But, when I write about how awful the world is, I often feel that perhaps I wouldn't find it as awful if I wasn't in constant, almost unbearable pain, and hadn't been for the last thirty years. And I worry that this skews my outlook as an artist, and of course also my more general outlook on life. There is so much defeatism in my work and thinking, and it seems a bit too obvious that this outlook is related to my defeat in the face ongoing physical pain. I so often wonder what life is like for other people.


August 28, 2015

Yes and No


For the past six weeks I've been saying no to all work offers, saying that I can't take on anything new until I've finished my next book. Every time I say no to anything I almost feel like I've committed a crime. Makes me realize the degree to which I've programmed myself over the past twenty-five years to say yes to everything.


August 23, 2015

Two Kristin Ross Quotes


"The logic of emancipation concerned concrete relations between individuals. The logic of the institution, on the other hand, is always nothing more than the indefinite reproduction of itself. Emancipation is not the result but the condition for instruction."

"Time or temporality is a human, social construction, and as such is tainted by the contemporary biases and dominant prejudices of the moment - such as the idea that dominates our own time that one should accumulate the most capital one can, hoard it to oneself, and then die."

- Both quotes from Communal Luxury: The Political Imaginary of the Paris Commune by Kristin Ross


August 8, 2015

Ten Years


Lacan is not this kind of poet of failure. The truly traumatic thing is that miracles – not in the religious sense but in the sense of free acts – do happen, but it’s very difficult to come to terms with them. So we should reject this idea of a poetry of failure. For Lacan, Real is not this kind of Thing-in-itself that we cannot approach; Real is, rather, freedom as a radical cut in the texture of reality.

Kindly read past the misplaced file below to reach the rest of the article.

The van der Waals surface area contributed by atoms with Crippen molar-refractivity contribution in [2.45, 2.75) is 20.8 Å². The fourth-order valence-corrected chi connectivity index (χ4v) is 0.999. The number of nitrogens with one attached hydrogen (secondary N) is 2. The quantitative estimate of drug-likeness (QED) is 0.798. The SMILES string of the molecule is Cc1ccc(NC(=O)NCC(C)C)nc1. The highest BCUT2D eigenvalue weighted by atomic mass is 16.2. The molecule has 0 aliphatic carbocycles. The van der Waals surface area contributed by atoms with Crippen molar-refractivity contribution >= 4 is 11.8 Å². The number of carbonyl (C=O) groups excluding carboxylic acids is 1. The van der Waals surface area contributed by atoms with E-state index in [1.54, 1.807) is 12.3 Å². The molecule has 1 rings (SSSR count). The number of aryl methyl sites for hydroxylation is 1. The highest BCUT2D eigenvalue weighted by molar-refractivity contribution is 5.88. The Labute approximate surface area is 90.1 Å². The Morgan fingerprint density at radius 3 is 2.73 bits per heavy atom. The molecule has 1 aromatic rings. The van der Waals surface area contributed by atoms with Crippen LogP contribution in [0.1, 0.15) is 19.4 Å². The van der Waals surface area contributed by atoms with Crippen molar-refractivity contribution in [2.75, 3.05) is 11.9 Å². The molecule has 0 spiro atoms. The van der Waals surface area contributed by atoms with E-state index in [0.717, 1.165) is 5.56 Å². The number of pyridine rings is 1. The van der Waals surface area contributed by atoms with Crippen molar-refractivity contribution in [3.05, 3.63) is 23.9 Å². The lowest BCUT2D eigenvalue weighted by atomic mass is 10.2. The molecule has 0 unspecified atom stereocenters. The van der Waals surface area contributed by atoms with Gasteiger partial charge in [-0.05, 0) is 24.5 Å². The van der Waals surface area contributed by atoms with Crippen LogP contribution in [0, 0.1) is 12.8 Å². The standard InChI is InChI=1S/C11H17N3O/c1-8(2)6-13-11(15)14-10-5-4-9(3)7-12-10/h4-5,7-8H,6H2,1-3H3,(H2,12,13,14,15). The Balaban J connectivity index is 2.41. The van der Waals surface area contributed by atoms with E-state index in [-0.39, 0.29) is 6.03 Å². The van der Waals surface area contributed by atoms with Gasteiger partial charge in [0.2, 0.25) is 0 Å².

– Slavoj Žižek, from Conversations with Zizek 

I have now been doing A Radical Cut in the Texture of Reality for ten years. The first post was on August 8, 2005. As I recently wrote:

When I started my blog almost ten years ago, the main reason was that I was struggling with writers block. I was tired of sending my writing out to publishers and having it rejected, or accepted but with alterations that frequently made it feel less like my own. I would think about the various publishing opportunities open to me and it would kill at least some of my desire to write anything new. And then, suddenly, with this blog I could write just a few sentences and put them out into the world immediately. It didn’t have to be the greatest thing I had ever written. It could simply be a chance for a few interested readers to see my working process, and if they liked it to encourage me with their comments. To try things out and learn through doing.

In this sense A Radical Cut has been about as effective a thing in my work life as I am able to imagine. When I started ten years ago I had almost completely stopped writing, and somehow all this got me going again, put a few of my words out into the world where they could be both criticized and encouraged. I'm not sure I would have written any of the books I've written over the past ten years if I didn't also have this forum to share things as they went, to pursue dead ends in public and to see what my thoughts looked and felt like when I shared them online.

Ten years is a long time to do something and I wanted to somehow mark the occasion. So far this is all I've come up with. I wonder if I'll manage another ten...


July 30, 2015

“Better late than later.”


I've been thinking about this paragraph:

In 1915, as the American economy boomed, the huge supply chain that supported horse-drawn transport—harnesses and horseshoes, wagons and buggies makers (13,000 of them), farriers and blacksmiths, hay balers and feedmills—looked like a robust and vital segment for deploying capital. 1920 was the year of “Peak Horse” in the U.S.. By 1940 it was gone. This was not “low-cost”, incremental progress. It was an economic disruption so fierce that the phrase “buggy-whip maker” became a business simile for loser.